Windows Live Messenger Comes to BlackBerry 10

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  1. Have Z10. BlackBerry world says unavailable for this device…..

    • Hmm I don’t have my Z10 on me but it could be not available for it? What does it say on the website?

      • The ported Android Skype app is currently officially available for the Q10 only. Versions of it for the Z10 are floating around, but it’s my understanding that these are user-ported, not official.

        • the Z10 version is the Q10 version taken from the Q10

          it could very well be the exact same version that will come to the Z10

          only time will tell

  2. Hey Ronen,

    I thought they were going to rebrand Messenger as Skype

  3. So BlackBerry released a messaging client for a network that was retired (except in China) in April? For one that will be completely unplugged later this year?

    http://windows.microsoft.com/en-us/messenger/messenger-to-skype

    Windows announced its WLM to Skype migration MONTHS ago. So wouldn’t it have been a better use of BlackBerry’s engineering efforts to, oh, say, create a native BlackBerry 10 app for Skype? One that was available for Z10 at launch?

    *shakes head* I just simply don’t get it.

    • Super easy to explain. All of the BlackBerry developed IM clients use the same backend and the windows messenger backed is already developed. Many companies also use it for their internal messaging system so BlackBerry anyways had to develop it.

      When it comes to skype that is all new and also has to be developed by Skype since they do not open those APIs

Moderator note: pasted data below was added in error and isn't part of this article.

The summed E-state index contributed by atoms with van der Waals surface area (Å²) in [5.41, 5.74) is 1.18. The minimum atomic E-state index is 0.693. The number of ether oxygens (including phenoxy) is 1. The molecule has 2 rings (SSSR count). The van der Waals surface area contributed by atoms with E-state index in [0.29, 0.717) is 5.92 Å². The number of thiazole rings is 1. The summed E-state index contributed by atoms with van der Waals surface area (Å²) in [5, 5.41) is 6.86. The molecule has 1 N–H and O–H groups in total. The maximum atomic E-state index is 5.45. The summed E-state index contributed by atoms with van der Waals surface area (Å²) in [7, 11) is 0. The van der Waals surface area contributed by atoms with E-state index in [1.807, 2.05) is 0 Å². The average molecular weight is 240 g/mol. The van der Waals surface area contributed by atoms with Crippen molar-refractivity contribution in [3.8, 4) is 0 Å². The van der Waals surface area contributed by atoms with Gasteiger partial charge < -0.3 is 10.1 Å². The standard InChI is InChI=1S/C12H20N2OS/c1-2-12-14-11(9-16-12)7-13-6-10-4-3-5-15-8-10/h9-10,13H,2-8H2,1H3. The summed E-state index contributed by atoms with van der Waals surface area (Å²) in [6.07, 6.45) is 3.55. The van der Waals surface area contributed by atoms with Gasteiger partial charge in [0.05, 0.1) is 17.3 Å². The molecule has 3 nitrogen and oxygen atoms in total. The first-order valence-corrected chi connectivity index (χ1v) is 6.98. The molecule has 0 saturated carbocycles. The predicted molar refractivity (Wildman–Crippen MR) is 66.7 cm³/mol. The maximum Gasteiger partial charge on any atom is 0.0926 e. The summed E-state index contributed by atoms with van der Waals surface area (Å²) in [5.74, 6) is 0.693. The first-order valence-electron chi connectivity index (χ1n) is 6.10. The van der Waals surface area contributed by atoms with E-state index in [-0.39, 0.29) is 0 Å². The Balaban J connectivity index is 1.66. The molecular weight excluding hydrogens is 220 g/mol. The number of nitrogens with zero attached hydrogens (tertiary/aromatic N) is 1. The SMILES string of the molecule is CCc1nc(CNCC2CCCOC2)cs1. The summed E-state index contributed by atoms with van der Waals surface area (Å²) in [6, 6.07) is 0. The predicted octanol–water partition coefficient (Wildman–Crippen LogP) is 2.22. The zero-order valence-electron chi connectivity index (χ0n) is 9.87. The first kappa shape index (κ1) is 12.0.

• Ronen, I don’t use Windows IM so I have no idea, but, does it work with Skype chat clients?

        So people on Skype chat can IM with people no Windows Live IM?

      • Technological and product management logic aside, the end result is the same: Consumers are (or were) left without certain apps that they consider requirements.

        Again I’ll ask, where’s Skype (it’s here for Q10, coming for Z10), where’s Spotify, where’s Hulu, where’s Netflix?

        Putting the onus on these companies to develop the apps is partly fair. But responsibility also lies with BlackBerry for having failed (in the eyes of the consumer) to leverage or build strategic relationships with these partners that would help guarantee these (and more!) top-tier apps would be available at launch.

        Yes, yes, BlackBerry is a tool, not a toy. But let’s think for a moment about those toys that iOS and Android users have come to depend on. So in order to lure existing iOS and Android users away from those platforms to (back to?) BlackBerry, those things have to be there.